Thursday, July 29, 2004

Putting E-Voting to Rest

From the Desk of David Pogue


To the immense credit of this column's readership, not a single person has written to complain that I've spent too much time and space on the topic of computerized voting machines. Still, with today's installment, I hope to wrap up my coverage of this topic, at least for now. It's becoming clear that this issue is just as contentious and polarizing as any other this election season, and few people's minds will be changed by continued discussion. Meanwhile, the more it becomes clear that there's no way to solve the problems in time for this fall's Presidential election, I'm getting a little depressed by the whole thing.

Hundreds of you wrote to share your thoughts. For example, I heard from several readers overseas, who claimed to be disgusted by the entire voting-machine flap. "In a country where fewer than 50 percent of the citizens even bother to cast a vote, you've got a much bigger problem with your democracy than haggling over which kind of voting machine to use," wrote one.

I also heard from readers who derided the belief that, in the face of concerns that voting-machine software might be flawed or rigged, a voter-verified paper trail is the solution. I've written that such a paper record is critical if a recount is needed; otherwise, the only "recount" you can perform is to check the memory card yet again, which is pointless if you questioned its total the first time.

But the paper trail, several of you wrote, is no panacea. Yes, it provides a secure method of performing a recount -- but that's valuable only if it occurs to someone to PERFORM the recount. Trouble is, how will we know whether a recount is necessary? If one candidate wins the election by a 20 percent margin, will anybody realistically demand a recount? Does that mean we'll have to hand-count the results of every
voting machine in America?

The paper trail is certainly better than nothing -- if one paper-trail recount shows evidence of software tampering, then at least a wider investigation can begin -- but it's worthless unless somebody does, in fact, conduct a recount.

I heard from many, many people who felt that the rush to computerized voting machines is an ill-planned overreaction to the Florida hanging-chad episode. They wrote that non-computerized systems, particularly optical-scan and lever machines, have worked well for years--and they're a lot more secure than the new computer programs.

But many others wrote it to say that in the hands of a ruthlessly determined conspiracy, ANY system is, in theory, hackable. "Regarding the lever machines," wrote a voting official from California, "it's not in the final counting, but in the prep. My grandfather was a politician in Brooklyn in the 30's and 40's. The way machines got 'set up' then was to put a toothpick into an opponent's counter on the back of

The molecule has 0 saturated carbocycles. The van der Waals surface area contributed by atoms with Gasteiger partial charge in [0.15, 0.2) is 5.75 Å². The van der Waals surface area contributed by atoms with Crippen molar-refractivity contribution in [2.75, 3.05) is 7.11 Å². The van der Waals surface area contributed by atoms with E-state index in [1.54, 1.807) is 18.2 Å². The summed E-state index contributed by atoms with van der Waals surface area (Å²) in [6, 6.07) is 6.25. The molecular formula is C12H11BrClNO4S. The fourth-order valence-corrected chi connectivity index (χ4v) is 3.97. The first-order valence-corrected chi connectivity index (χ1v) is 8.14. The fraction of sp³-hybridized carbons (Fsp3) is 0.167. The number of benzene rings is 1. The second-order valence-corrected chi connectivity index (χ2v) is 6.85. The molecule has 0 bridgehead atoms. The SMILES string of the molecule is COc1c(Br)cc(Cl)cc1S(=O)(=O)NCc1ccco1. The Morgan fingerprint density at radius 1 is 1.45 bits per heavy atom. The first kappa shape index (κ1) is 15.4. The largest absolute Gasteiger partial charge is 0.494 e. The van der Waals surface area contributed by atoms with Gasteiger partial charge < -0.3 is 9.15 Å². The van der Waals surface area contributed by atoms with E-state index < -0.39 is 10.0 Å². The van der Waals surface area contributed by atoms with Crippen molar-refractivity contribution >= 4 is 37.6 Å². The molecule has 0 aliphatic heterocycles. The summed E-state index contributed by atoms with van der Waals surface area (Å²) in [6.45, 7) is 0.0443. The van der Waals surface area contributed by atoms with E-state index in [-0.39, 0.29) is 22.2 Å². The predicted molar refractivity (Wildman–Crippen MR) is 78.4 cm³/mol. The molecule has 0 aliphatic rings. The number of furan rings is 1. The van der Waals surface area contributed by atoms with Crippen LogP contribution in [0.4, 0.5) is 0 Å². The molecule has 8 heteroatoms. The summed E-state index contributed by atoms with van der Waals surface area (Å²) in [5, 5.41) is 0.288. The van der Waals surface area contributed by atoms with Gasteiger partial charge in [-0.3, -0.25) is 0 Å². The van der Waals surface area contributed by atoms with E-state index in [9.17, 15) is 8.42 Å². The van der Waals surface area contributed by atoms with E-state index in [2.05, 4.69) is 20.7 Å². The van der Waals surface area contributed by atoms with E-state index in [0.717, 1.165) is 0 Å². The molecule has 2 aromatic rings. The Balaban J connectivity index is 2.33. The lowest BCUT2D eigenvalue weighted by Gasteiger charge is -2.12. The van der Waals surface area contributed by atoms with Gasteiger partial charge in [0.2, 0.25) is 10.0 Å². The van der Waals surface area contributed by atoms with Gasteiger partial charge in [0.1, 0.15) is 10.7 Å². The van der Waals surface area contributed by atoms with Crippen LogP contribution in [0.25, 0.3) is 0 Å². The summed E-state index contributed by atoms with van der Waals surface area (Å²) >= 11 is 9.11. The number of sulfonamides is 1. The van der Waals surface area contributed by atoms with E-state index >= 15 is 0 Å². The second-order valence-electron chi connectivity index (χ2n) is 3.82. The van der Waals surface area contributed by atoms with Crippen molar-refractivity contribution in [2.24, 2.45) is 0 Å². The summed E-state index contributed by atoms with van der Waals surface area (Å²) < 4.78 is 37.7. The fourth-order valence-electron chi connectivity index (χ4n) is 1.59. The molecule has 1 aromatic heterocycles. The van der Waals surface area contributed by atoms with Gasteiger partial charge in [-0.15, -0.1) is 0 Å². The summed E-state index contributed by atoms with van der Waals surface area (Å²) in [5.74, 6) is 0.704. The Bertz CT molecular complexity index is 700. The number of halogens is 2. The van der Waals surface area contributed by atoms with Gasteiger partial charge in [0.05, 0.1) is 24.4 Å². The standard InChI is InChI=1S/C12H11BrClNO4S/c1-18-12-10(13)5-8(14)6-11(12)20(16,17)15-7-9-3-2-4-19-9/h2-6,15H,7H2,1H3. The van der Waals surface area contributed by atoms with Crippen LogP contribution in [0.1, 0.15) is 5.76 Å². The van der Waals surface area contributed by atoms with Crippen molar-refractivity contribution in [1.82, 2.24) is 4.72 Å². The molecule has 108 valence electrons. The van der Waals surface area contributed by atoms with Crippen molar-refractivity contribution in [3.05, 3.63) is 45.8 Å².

the machine during set up, breaking off the excess and letting the counters carry the piece into the workings. This will slow down the roll of the numbers. You don't do this in the units line [of the counter], which could be too obvious, but in the tens or hundreds line, where it would be less noticeable. Ingenious, huh?"

Even paper ballots aren't tamper-proof. "Each side used to keep men called 'short pencil' guys at each polling place," that reader went on. "They would keep graphite under their fingernails so that they could run them across opponents' ballots to make them ineligible for counting (since no marks outside the boxes were allowed)."

I heard from a state voting official in Virginia who agreed that, in the end, no system is totally tamper-proof -- and offered some concrete ways for you to get involved. "In the final analysis, you have to trust the process, and to do this you have to know the details of the process. So volunteer to be an election official, get to know about YOUR system, and make sure that it and your election process works."

Lots of you wrote to suggest superior voting-machine technologies. Dan Wallach, for example, is a co-author of the Johns Hopkins study that ripped apart the security practices of Diebold, the largest maker of e-voting machines.

"I think you've missed one of the best technologies we've got for voting," he wrote. "It's called precinct-based optical scanning. The voter fills in a bubble with a pen on a printed paper ballot, then inserts it into the scanner above the ballot box. This sort of system satisfies what computer scientists have been grumbling about (it's voter-verifiable -- voters see the ballot when they mark it up) and it has a low error rate. And, oh by the way, op-scan is much, much cheaper."

There are even devices that combine the best of both worlds, he went on: touch-screen machines that offer the simplicity and accessibility of Diebold-type systems multi-lingual, adjustable type size, software that prevents voting for more than one candidate, and so on) -- but that print out an optical-scan ballot rather than allowing the software to tally the votes.

These are all terrific suggestions. These systems would do a lot to quell voters' fears and restore confidence in our election process.

The problem, of course, is that many states have already spent millions of dollars on self-contained touchscreen machines with no paper trail and no "op-scan" ballots. The states are not about to throw out all that equipment.

When I made this point to one of my correspondents, he wrote back: "A few million dollars? So what? We're spending $5 billion a MONTH trying to build a democracy in Iraq. Why not spend a tiny fraction of that to ensure a working democracy at home?"


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